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Control the Contagion: Film cast reunite to offer advice about COVID-19

30 Mar 2020
Contagion film cast partnered with scientists from the Columbia University Mailman School of Public Health to share PSAs about COVID-19. (Columbia)
Contagion film cast partnered with scientists from the Columbia University Mailman School of Public Health to share PSAs about COVID-19. (Columbia)
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Updated 01 Apr 2020
30 Mar 2020

The cast of Contagion: the 2011 global action thriller reunited to release a series of public service announcements regarding the current coronavirus COVID-19 outbreak.

Matt Damon, Kate Winslet, Laurence Fishburne, Marion Cotillard, and Jennifer Ehle filmed themselves at home, speaking about the importance of the evidence-based precautions, which include, social distancing, staying indoors, and hand washing, while simultaneously defining what each word entails.

The purpose of the “Control the contagion campaign” is to curb the spread of misleading, inaccurate messages and advice about the COVID-19 pandemic being shared across both traditional and social media platforms by sharing evidence-based information about from experts in the field, through public service announcements.

The four videos from the ensemble cast were compiled to form public service announcements, which were released in partnership with scientists from Columbia University Mailman School of Public Health for a campaign called ‘Control the Contagion’.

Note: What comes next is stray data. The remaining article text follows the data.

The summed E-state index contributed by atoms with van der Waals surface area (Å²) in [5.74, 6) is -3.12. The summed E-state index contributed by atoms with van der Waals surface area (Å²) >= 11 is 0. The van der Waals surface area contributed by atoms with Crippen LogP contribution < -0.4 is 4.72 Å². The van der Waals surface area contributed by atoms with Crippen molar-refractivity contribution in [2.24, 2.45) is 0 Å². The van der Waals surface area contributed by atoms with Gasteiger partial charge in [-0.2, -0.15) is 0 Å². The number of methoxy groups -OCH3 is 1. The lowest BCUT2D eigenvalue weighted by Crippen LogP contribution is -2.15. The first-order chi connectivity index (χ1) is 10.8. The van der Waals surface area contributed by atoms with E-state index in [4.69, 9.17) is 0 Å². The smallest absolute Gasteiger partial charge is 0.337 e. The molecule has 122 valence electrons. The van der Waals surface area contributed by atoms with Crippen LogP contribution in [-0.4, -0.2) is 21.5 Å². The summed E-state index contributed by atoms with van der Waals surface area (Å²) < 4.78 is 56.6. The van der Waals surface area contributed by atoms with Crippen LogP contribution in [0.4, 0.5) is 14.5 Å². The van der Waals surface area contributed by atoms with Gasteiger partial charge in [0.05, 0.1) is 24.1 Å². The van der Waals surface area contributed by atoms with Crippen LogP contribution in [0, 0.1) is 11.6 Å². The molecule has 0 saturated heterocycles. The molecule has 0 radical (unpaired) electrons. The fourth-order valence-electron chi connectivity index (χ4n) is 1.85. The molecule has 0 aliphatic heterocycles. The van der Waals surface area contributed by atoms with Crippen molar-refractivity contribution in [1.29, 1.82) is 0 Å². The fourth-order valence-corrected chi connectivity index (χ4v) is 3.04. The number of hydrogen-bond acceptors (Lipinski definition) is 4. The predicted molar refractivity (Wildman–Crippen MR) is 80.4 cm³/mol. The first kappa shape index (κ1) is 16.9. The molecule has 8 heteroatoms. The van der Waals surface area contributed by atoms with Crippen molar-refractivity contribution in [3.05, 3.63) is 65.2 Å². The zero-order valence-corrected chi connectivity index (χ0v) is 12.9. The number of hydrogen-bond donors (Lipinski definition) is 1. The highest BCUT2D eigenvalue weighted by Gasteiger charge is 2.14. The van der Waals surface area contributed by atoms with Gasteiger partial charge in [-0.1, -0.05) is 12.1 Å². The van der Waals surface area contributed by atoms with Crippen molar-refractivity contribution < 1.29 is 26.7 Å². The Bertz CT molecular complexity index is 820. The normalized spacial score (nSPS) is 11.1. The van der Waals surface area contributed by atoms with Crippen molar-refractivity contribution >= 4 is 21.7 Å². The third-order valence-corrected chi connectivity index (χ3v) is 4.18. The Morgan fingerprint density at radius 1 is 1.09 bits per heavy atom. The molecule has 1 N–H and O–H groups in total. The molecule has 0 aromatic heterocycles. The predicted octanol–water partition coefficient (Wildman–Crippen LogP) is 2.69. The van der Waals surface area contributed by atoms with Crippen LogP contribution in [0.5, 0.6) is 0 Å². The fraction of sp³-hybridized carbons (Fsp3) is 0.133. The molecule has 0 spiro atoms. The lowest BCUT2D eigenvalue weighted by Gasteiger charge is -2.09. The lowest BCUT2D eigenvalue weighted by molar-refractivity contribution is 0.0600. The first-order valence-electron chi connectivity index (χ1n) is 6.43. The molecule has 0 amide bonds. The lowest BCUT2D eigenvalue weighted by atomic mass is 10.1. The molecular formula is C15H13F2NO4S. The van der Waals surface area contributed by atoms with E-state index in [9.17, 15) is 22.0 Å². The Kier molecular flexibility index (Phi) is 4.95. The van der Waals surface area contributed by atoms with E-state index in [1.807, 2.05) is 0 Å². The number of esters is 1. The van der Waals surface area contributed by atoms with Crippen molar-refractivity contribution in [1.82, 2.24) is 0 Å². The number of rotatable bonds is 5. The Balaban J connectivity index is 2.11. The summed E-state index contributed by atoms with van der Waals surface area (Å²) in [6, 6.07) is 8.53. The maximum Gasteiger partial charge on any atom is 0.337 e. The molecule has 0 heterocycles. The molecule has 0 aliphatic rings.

The video “Matt Damon on listening to experts”, features the actor discussing his role in the film, reiterating the differences between the “hypothetical virus” the COVID-19, and the importance of social distancing.

Damon says that the Mailman School of Public Health at Columbia University contacted the film’s cast to form a virtual reunion that would be delivered as a series of public service announcements.

“We readily agreed. So everything you’re going to hear from us has been vetted by public health experts and scientists,” said Damon, who played the role of Mitch Emhoff, a character who was immune to the hypothetical virus spreading across the world, featured in the film.

“That was a movie, this is real life. I have no reason to believe that I am immune to COVID-10, and neither do you. No matter how young you are,” he says. “This is a new virus and it’s going to take some time for our bodies and doctors to understand it, and to understand the best way to protect us,” Damon said.

He then explains that although the timing for how long the pandemic will last is unknown, what is known is the ways in which people can collectively contribute to streamlining the longevity of the virus.